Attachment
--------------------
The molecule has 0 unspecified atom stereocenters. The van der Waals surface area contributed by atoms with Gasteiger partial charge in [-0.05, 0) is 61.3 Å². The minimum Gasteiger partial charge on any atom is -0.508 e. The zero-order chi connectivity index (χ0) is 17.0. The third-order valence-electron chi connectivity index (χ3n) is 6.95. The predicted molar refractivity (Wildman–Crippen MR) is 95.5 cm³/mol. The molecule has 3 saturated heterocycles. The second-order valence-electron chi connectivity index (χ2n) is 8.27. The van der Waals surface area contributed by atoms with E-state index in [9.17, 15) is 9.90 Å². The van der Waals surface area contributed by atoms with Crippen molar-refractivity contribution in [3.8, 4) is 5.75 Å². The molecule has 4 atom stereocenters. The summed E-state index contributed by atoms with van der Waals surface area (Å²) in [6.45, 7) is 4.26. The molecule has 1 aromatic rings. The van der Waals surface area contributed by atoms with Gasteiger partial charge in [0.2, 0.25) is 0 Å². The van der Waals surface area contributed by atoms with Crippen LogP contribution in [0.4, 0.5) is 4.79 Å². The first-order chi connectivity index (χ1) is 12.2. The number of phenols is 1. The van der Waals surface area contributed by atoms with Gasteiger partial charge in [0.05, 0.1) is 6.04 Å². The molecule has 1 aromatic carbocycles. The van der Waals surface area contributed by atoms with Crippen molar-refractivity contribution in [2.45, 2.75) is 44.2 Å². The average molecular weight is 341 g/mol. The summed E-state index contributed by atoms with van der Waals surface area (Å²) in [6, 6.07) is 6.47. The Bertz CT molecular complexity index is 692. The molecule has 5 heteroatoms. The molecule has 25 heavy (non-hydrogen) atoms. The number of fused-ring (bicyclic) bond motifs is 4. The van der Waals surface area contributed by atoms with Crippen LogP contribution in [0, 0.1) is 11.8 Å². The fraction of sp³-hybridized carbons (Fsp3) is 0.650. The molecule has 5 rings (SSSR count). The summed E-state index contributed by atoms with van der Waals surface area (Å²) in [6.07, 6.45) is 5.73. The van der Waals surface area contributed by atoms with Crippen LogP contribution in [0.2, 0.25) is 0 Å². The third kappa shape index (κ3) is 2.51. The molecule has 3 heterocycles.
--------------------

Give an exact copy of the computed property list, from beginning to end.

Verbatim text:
The molecule has 0 unspecified atom stereocenters. The van der Waals surface area contributed by atoms with Gasteiger partial charge in [-0.05, 0) is 61.3 Å². The minimum Gasteiger partial charge on any atom is -0.508 e. The zero-order chi connectivity index (χ0) is 17.0. The third-order valence-electron chi connectivity index (χ3n) is 6.95. The predicted molar refractivity (Wildman–Crippen MR) is 95.5 cm³/mol. The molecule has 3 saturated heterocycles. The second-order valence-electron chi connectivity index (χ2n) is 8.27. The van der Waals surface area contributed by atoms with E-state index in [9.17, 15) is 9.90 Å². The van der Waals surface area contributed by atoms with Crippen molar-refractivity contribution in [3.8, 4) is 5.75 Å². The molecule has 4 atom stereocenters. The summed E-state index contributed by atoms with van der Waals surface area (Å²) in [6.45, 7) is 4.26. The molecule has 1 aromatic rings. The van der Waals surface area contributed by atoms with Gasteiger partial charge in [0.2, 0.25) is 0 Å². The van der Waals surface area contributed by atoms with Crippen LogP contribution in [0.4, 0.5) is 4.79 Å². The first-order chi connectivity index (χ1) is 12.2. The number of phenols is 1. The van der Waals surface area contributed by atoms with Gasteiger partial charge in [0.05, 0.1) is 6.04 Å². The molecule has 1 aromatic carbocycles. The van der Waals surface area contributed by atoms with Crippen molar-refractivity contribution in [2.45, 2.75) is 44.2 Å². The average molecular weight is 341 g/mol. The summed E-state index contributed by atoms with van der Waals surface area (Å²) in [6, 6.07) is 6.47. The Bertz CT molecular complexity index is 692. The molecule has 5 heteroatoms. The molecule has 25 heavy (non-hydrogen) atoms. The number of fused-ring (bicyclic) bond motifs is 4. The van der Waals surface area contributed by atoms with Crippen LogP contribution in [0, 0.1) is 11.8 Å². The fraction of sp³-hybridized carbons (Fsp3) is 0.650. The molecule has 5 rings (SSSR count). The summed E-state index contributed by atoms with van der Waals surface area (Å²) in [6.07, 6.45) is 5.73. The van der Waals surface area contributed by atoms with Crippen LogP contribution in [0.2, 0.25) is 0 Å². The third kappa shape index (κ3) is 2.51. The molecule has 3 heterocycles.